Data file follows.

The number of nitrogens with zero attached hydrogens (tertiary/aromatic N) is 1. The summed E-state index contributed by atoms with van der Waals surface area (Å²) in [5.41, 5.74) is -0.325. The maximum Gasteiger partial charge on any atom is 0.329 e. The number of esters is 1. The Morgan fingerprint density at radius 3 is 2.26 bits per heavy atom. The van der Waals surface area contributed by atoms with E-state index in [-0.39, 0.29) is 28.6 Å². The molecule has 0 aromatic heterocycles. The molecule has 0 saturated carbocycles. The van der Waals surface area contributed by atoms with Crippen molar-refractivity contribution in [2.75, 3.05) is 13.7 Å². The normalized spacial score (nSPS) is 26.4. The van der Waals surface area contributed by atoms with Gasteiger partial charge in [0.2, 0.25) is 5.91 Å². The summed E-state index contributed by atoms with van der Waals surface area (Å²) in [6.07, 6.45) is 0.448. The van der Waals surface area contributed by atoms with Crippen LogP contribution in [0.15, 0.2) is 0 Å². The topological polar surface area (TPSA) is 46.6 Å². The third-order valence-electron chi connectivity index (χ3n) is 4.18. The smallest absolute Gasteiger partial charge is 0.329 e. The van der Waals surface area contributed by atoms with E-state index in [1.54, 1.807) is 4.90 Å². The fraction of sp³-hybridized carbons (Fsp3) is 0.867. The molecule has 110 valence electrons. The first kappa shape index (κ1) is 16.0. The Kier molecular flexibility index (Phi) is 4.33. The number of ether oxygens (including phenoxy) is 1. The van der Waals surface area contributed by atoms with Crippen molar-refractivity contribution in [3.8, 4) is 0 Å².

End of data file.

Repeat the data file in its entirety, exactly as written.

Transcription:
The number of nitrogens with zero attached hydrogens (tertiary/aromatic N) is 1. The summed E-state index contributed by atoms with van der Waals surface area (Å²) in [5.41, 5.74) is -0.325. The maximum Gasteiger partial charge on any atom is 0.329 e. The number of esters is 1. The Morgan fingerprint density at radius 3 is 2.26 bits per heavy atom. The van der Waals surface area contributed by atoms with E-state index in [-0.39, 0.29) is 28.6 Å². The molecule has 0 aromatic heterocycles. The molecule has 0 saturated carbocycles. The van der Waals surface area contributed by atoms with Crippen molar-refractivity contribution in [2.75, 3.05) is 13.7 Å². The normalized spacial score (nSPS) is 26.4. The van der Waals surface area contributed by atoms with Gasteiger partial charge in [0.2, 0.25) is 5.91 Å². The summed E-state index contributed by atoms with van der Waals surface area (Å²) in [6.07, 6.45) is 0.448. The van der Waals surface area contributed by atoms with Crippen LogP contribution in [0.15, 0.2) is 0 Å². The topological polar surface area (TPSA) is 46.6 Å². The third-order valence-electron chi connectivity index (χ3n) is 4.18. The smallest absolute Gasteiger partial charge is 0.329 e. The van der Waals surface area contributed by atoms with E-state index in [1.54, 1.807) is 4.90 Å². The fraction of sp³-hybridized carbons (Fsp3) is 0.867. The molecule has 110 valence electrons. The first kappa shape index (κ1) is 16.0. The Kier molecular flexibility index (Phi) is 4.33. The number of ether oxygens (including phenoxy) is 1. The van der Waals surface area contributed by atoms with Crippen molar-refractivity contribution in [3.8, 4) is 0 Å².